Had some simple breakfast and did not bother complaining about the horrible room/hotel outside Landeck – I felt lucky to have survived it and that was it. I went out to collect my bicycle and two of the motorcyclists there mumbled something about my bicycle not looking good. The rear wheel could not be turned around and there was a flat on it. Cannot really see how that could have happened by itself during the night, so suspect someone did something with it, but what could I do. I fixed the flat and widened the brakes and took off, as the wheel went around (the spokes were not broken).
The weather was great again and I continued a little late up towards Italy. It was a long ride up there this morning. In Prutz there were no bicycle shop, but in Ried I found a sports shop also dealing with bicycles and a guy that was finishing off work with another bicycle’s untrued wheel. He worked a while on it and after a little discussion worked a bit further on it and then it was basically true again and got the tyre pumped up properly, so now all was fine again and the wheel actually kept its trueness until the end of my journey. Got a coca-cola, sandwich and yoghurt in Ried by the grocery while I was stopping and then it was finally time to get out of Austria. Still no water bottle that worked with my Tune bottle cage (they need Tacx bottles and for some reason they seem to have gotten less popular lately even though they are arguably a bit better than most others).
Just before Pfunds you are eventually allowed to use the main road (that was fine to use up until the mid 2000’s or so) when it becomes narrower and more dangerous with the same amount of traffic. I took the normal road to Reschenpass/Passo di Rèsia/Pass dal Raisch (1509m) via the fort – now this road seems to have gotten permanently forbidden for cyclists too, but I could not care less! Even though I like climbing and the road over Norbertshöhe (1406m) really is a great alternative to take at least once, there is no sense in forcing cyclists to always take that road, especially as this is not exactly a motorway. The road is a bit narrow, has some traffic and also some tunnels, so unless you do not feel fine with that, then by all means take the other road.
The normal road is quite nice in parts though and you get to see the nice fort along the road, where they were just rebuilding the road when I passed by, maybe in order to make it better for lorries. I am not the only cyclist confused by this cyclist ban here and another cyclist who had gone up part of the way asked me what to do. I said be careful and go straight ahead and forget about the ban of cyclists here as he then did.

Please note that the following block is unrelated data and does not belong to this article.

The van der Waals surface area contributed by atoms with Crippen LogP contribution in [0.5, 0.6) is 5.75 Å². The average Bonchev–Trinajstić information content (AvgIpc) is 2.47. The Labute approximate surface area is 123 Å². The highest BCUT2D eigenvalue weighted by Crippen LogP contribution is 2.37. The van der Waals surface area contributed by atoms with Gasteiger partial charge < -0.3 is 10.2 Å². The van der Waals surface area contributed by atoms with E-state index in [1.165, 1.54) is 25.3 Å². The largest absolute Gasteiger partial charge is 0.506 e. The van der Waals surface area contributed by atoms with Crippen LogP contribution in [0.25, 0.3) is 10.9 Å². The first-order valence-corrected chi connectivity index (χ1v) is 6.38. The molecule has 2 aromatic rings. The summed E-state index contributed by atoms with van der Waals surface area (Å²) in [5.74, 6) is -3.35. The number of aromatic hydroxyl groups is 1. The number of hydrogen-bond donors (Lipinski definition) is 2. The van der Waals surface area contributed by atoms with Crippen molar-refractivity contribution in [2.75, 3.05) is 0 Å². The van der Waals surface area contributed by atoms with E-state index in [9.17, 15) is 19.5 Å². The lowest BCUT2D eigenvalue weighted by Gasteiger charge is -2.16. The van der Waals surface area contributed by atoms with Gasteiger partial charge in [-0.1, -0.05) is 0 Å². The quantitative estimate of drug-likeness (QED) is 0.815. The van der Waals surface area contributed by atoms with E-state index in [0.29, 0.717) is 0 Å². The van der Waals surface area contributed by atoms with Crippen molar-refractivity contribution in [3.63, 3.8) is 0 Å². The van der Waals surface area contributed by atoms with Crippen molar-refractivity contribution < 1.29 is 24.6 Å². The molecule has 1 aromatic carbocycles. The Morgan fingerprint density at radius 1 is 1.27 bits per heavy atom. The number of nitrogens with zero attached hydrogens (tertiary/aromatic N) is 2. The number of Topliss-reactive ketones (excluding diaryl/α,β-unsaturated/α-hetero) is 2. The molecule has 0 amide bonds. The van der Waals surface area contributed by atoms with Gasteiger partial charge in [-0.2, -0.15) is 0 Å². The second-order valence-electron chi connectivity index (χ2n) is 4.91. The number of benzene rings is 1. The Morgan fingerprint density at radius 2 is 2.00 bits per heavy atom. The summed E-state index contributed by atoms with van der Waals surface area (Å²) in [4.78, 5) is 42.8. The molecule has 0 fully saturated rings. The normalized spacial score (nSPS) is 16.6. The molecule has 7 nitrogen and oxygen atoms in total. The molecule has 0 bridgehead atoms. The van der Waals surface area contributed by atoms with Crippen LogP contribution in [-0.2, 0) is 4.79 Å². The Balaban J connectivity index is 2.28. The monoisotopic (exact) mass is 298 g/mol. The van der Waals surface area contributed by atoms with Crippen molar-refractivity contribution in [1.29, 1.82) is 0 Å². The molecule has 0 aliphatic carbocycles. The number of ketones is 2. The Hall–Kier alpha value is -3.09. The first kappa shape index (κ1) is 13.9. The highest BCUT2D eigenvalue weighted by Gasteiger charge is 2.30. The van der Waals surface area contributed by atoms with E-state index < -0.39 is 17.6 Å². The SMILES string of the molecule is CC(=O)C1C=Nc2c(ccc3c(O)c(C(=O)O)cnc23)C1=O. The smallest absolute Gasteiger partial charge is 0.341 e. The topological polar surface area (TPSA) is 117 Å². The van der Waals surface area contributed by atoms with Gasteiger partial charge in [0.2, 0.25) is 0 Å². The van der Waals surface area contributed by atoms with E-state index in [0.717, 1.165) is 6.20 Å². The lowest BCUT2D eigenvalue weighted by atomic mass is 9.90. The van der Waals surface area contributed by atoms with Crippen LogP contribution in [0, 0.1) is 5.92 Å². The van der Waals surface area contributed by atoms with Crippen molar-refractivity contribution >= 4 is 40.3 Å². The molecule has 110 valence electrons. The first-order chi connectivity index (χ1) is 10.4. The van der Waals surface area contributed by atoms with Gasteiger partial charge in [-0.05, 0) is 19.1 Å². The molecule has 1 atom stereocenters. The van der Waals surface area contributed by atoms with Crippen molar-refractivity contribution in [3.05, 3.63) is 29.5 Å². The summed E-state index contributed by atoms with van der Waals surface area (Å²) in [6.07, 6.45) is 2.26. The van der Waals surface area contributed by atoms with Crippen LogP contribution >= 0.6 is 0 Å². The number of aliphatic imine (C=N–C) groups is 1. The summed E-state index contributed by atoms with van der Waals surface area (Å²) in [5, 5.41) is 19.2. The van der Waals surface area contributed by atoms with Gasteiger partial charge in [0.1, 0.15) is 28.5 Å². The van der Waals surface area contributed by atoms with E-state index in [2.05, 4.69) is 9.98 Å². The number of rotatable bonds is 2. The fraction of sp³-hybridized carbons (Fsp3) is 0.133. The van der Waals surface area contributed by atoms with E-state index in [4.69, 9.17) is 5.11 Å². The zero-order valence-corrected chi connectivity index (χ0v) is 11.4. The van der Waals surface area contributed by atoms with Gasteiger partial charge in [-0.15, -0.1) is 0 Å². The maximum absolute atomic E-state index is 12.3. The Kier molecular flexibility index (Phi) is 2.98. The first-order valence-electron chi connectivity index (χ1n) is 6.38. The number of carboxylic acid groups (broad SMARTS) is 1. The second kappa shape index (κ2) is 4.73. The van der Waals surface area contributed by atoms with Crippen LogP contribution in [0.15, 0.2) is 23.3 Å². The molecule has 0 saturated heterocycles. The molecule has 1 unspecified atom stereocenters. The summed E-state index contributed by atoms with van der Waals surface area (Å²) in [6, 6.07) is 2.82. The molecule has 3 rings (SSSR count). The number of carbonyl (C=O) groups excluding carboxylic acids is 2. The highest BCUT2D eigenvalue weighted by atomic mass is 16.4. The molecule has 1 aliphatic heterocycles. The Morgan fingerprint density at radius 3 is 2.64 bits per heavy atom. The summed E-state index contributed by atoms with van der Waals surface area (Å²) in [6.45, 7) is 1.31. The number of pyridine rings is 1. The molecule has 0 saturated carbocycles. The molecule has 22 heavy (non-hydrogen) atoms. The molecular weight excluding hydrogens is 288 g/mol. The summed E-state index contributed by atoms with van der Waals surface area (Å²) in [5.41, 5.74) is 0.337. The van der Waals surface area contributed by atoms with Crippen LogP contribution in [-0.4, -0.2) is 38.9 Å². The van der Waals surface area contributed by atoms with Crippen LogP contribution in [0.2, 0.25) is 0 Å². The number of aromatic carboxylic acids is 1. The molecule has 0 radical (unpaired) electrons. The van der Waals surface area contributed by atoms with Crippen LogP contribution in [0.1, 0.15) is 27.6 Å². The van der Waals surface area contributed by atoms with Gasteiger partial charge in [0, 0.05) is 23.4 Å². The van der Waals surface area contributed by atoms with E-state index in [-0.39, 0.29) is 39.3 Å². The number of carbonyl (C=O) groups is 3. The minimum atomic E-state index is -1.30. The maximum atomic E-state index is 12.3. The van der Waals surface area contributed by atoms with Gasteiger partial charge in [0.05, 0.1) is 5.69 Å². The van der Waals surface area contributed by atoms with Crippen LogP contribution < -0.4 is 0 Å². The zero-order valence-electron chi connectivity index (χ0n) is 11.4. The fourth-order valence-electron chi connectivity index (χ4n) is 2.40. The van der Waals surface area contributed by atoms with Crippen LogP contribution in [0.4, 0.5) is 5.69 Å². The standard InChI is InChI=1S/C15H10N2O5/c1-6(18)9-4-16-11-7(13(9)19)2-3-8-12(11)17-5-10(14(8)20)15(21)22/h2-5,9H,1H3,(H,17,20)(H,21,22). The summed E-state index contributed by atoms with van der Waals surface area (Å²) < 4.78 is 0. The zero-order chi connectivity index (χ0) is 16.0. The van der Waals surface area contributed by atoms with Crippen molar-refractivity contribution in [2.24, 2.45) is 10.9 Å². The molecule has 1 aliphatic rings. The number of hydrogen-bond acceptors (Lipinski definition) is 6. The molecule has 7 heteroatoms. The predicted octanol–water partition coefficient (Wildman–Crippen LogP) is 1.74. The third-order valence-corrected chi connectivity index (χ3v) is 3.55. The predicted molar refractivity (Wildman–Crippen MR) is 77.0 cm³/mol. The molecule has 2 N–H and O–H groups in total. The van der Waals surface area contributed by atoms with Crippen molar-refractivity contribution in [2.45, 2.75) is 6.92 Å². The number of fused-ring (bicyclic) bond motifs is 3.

At Nauders (1340m) I stopped for something more to drink (as as I had no water bottle as it were). Then I passed over the border (on the road) and it says Reschenpass here and Google Maps also thinks the Reschenpass is here (earlier the local technical maps from Alto Adige also did not know where the pass was located, but now they have located it almost properly, but not quite), but this is merely the name of the area, not the pass itself, which is firmly located inside Italy (the Swiss maps have been more reliable here though). The first photo is from the exact pass height looking back down toward the border and the second photo I look ahead at the same place and you can glimpse the Reschensee there.
It felt nice being in Italy at last. I had originally planned to have done more climbs in Austria (for example Fisserjoch) and then done some climbs down near Lago di Garda this day, but as I had gotten much behind in my plans mostly due to the heat and optimistic planning, I had wondered what I could reasonably do this day and it wasn’t really much. However, I should be able to climb to Schöneben/Belpiano (2116m), which is one of the highest asphalted roads in the Alps I had still not visited (there is really only one road (separate climb over a longer distance) that is higher that I have not yet visited and that is Camona da Nagens 2142m (I was supposed to do that climb the day after the accident, but may have had to skip it as I was running late, again) and possibly Pagiger Bleis 2135m (only concrete strips for the wheels).
So up to Schöneben/Belpiano. However, just before reaching Rojen in Rojental I again noticed I had a flat. Now I was getting tired of this and of buying a new tube every other day. I noticed that my McGywer-patching of the tyre with part of my backpack-strap had a hard edge that had eaten itself into the tube, which could have explained the flat in the morning too (maybe). I took my little sandpaper and slowly tried to take the edges out of that little patch and slowly and carefully patched the tube with one of my extra patches I usually have as a backup in case I get more than one flat before I find a new tube. Then continued a bit disillusioned. I stopped to take a photo of Rojen (above) and continued to the very top of the road an the bigger restaurant up there by the cable car.
I went in and had a sausage and fries and something to drink. Then a lot of mountain bikers arrived. I think they take the cable car up here and cycle on up the grassy mountain and down again to the lake. It was a nice day.
I went up the other road here and walked up the grassy mountainside a little to get a better photo from up here. Here looking back into Austria.
Then down the other side and to the other end of the Reschensee. Here is at the start of the road looking at the mountains at the other side of Reschen.
Here is a lovely viewpoint and almost the only good view along this narrow forest road down to the lake.